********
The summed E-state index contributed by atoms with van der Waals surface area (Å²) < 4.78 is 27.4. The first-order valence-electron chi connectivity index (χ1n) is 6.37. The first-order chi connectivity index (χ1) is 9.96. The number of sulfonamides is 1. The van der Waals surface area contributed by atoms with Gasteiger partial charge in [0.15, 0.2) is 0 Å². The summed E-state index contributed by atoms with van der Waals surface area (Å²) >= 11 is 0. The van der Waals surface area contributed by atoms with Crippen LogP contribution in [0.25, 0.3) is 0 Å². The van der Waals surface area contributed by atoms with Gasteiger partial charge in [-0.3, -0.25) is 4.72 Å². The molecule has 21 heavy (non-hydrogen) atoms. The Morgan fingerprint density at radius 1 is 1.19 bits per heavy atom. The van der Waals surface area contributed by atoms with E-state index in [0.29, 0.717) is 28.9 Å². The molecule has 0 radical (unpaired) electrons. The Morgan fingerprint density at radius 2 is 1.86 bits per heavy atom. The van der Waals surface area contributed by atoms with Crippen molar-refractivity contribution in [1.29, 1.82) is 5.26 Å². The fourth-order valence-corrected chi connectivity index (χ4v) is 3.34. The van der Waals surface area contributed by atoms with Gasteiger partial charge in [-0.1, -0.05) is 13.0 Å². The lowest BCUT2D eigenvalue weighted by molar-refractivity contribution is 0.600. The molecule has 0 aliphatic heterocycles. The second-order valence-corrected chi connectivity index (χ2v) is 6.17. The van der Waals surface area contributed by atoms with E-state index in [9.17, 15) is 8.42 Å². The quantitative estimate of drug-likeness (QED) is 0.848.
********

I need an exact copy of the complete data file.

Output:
The summed E-state index contributed by atoms with van der Waals surface area (Å²) < 4.78 is 27.4. The first-order valence-electron chi connectivity index (χ1n) is 6.37. The first-order chi connectivity index (χ1) is 9.96. The number of sulfonamides is 1. The van der Waals surface area contributed by atoms with Gasteiger partial charge in [0.15, 0.2) is 0 Å². The summed E-state index contributed by atoms with van der Waals surface area (Å²) >= 11 is 0. The van der Waals surface area contributed by atoms with Crippen LogP contribution in [0.25, 0.3) is 0 Å². The van der Waals surface area contributed by atoms with Gasteiger partial charge in [-0.3, -0.25) is 4.72 Å². The molecule has 21 heavy (non-hydrogen) atoms. The Morgan fingerprint density at radius 1 is 1.19 bits per heavy atom. The van der Waals surface area contributed by atoms with E-state index in [0.29, 0.717) is 28.9 Å². The molecule has 0 radical (unpaired) electrons. The Morgan fingerprint density at radius 2 is 1.86 bits per heavy atom. The van der Waals surface area contributed by atoms with Crippen molar-refractivity contribution in [1.29, 1.82) is 5.26 Å². The fourth-order valence-corrected chi connectivity index (χ4v) is 3.34. The van der Waals surface area contributed by atoms with Gasteiger partial charge in [-0.1, -0.05) is 13.0 Å². The lowest BCUT2D eigenvalue weighted by molar-refractivity contribution is 0.600. The molecule has 0 aliphatic heterocycles. The second-order valence-corrected chi connectivity index (χ2v) is 6.17. The van der Waals surface area contributed by atoms with E-state index in [9.17, 15) is 8.42 Å². The quantitative estimate of drug-likeness (QED) is 0.848.